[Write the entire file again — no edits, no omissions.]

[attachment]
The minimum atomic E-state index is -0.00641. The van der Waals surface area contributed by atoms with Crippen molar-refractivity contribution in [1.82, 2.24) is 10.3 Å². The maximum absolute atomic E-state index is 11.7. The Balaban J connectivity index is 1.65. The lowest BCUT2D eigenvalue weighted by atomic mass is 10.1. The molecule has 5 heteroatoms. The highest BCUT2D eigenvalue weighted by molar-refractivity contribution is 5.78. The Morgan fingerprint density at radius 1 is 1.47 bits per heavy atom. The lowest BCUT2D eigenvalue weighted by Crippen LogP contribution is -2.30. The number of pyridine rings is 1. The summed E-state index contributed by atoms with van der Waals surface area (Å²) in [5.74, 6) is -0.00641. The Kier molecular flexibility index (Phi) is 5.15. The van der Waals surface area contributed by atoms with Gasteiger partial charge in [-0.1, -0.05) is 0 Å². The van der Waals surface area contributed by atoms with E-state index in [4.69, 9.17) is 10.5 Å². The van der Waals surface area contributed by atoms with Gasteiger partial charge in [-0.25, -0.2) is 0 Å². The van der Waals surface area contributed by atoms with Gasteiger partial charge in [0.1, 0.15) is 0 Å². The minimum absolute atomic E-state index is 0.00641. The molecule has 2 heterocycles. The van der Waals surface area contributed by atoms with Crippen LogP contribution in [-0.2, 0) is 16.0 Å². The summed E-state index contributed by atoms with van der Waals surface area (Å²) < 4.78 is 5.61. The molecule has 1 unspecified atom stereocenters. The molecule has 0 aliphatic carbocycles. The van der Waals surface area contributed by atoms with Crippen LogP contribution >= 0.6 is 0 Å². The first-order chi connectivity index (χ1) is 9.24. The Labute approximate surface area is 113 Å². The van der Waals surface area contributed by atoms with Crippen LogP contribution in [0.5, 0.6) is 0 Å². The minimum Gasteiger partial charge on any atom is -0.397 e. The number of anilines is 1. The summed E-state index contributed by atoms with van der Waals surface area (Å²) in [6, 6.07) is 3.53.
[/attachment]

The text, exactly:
The minimum atomic E-state index is -0.00641. The van der Waals surface area contributed by atoms with Crippen molar-refractivity contribution in [1.82, 2.24) is 10.3 Å². The maximum absolute atomic E-state index is 11.7. The Balaban J connectivity index is 1.65. The lowest BCUT2D eigenvalue weighted by atomic mass is 10.1. The molecule has 5 heteroatoms. The highest BCUT2D eigenvalue weighted by molar-refractivity contribution is 5.78. The Morgan fingerprint density at radius 1 is 1.47 bits per heavy atom. The lowest BCUT2D eigenvalue weighted by Crippen LogP contribution is -2.30. The number of pyridine rings is 1. The summed E-state index contributed by atoms with van der Waals surface area (Å²) in [5.74, 6) is -0.00641. The Kier molecular flexibility index (Phi) is 5.15. The van der Waals surface area contributed by atoms with Gasteiger partial charge in [-0.1, -0.05) is 0 Å². The van der Waals surface area contributed by atoms with E-state index in [4.69, 9.17) is 10.5 Å². The van der Waals surface area contributed by atoms with Gasteiger partial charge in [-0.25, -0.2) is 0 Å². The van der Waals surface area contributed by atoms with Gasteiger partial charge in [0.1, 0.15) is 0 Å². The minimum absolute atomic E-state index is 0.00641. The molecule has 2 heterocycles. The van der Waals surface area contributed by atoms with Crippen LogP contribution in [-0.2, 0) is 16.0 Å². The summed E-state index contributed by atoms with van der Waals surface area (Å²) < 4.78 is 5.61. The molecule has 1 unspecified atom stereocenters. The molecule has 0 aliphatic carbocycles. The van der Waals surface area contributed by atoms with Crippen LogP contribution >= 0.6 is 0 Å². The first-order chi connectivity index (χ1) is 9.24. The Labute approximate surface area is 113 Å². The van der Waals surface area contributed by atoms with Crippen LogP contribution in [0.5, 0.6) is 0 Å². The minimum Gasteiger partial charge on any atom is -0.397 e. The number of anilines is 1. The summed E-state index contributed by atoms with van der Waals surface area (Å²) in [6, 6.07) is 3.53.